Case Study 6: Abandoned Shelter to Mini Tower


Project:
The 111th St. Condominiums


Client:
Private investor


Location:
New York, New York
This project consists of developing an abandoned commercial homeless shelter into free market residential condominiums. The project is unique in that the new owner of the building had used Harlem Lofts, Inc. to locate and purchase the building and then, retained HPRe+D throughout the project.

After many months of working with the new owner and consulting with our preferred architects, designers, and engineers, the decision was made to maximize the allowable FAR (floor area ratio)  and add 2,500 square feet/2.5 levels to the current 3,900 square feet/4-level townhouse. This required replacing the entire structure to pass new building code requirements and create a building ″Class A″ structure. The new building is a fireproof steel and concrete structure using the same standards as a major high-rise. The challenge was keeping the facade (circa 1890) intact due to its historic features, while incorporating this into the modern design with the additional 2,500 square feet added above the original structure. In addition, the cellar and backyard were excavated, and the back of the building is all glass to allow a breathtaking amount of direct sunlight.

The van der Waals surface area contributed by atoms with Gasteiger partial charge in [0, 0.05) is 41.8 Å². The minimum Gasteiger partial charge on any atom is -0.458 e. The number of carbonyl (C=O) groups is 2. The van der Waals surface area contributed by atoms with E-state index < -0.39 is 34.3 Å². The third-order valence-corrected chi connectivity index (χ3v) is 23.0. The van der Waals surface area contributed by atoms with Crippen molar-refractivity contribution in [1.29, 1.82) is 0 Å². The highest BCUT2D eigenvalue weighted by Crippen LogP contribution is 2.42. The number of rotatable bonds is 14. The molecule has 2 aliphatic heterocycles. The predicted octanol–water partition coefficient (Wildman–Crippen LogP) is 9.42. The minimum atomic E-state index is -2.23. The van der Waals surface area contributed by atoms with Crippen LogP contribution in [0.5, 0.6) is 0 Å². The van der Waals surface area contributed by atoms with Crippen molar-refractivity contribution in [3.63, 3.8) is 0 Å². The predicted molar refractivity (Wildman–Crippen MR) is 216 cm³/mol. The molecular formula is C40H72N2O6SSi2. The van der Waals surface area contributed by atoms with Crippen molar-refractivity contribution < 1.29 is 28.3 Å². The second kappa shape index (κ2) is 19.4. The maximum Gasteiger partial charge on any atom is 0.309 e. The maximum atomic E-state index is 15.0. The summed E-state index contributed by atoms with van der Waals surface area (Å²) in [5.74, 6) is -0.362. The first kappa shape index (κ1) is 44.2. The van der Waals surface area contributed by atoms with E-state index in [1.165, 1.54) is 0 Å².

The project was marked by significant challenges, including:

  1. The complexity of its design.
  2. The building′s footprint included party walls on both sides.
  3. An abnormally busy city sidewalk and narrow street.
  4. A complex vertical design that required multiple working platforms, cranes, and safety precautions.
  5. A challenge to maximize the ″as of right″ Floor Area Ratio allowed by law.

 

 

This project′s unique feature list includes:

 

  1. Privately keyed elevator access that opens into each condominium and the roof terrace.
  2. A ″magic carpet″ view of Central Park from 110th to 59th Streets.
  3. Roof terrace views include St. John the Divine, midtown Manhattan, the Chrysler Building, the Time Warner building, and the Empire State Building.
  4. Stained concrete floors mixed with modern hardwood and European style fixtures throughout.
  5. Each condominium is created as a triplex unit with private and common exterior space.
  6. Each floor overlooks the south-facing courtyard through a wall of glass created by oversized Pella windows and doors.
  7. Individually controlled, high-efficiency central heat and air conditioning.
  8. Riserless stairs suspended from the walls creating a ″floating effect.″
  9. 18′ ceilings.
  10. High-end video security/surveillance system.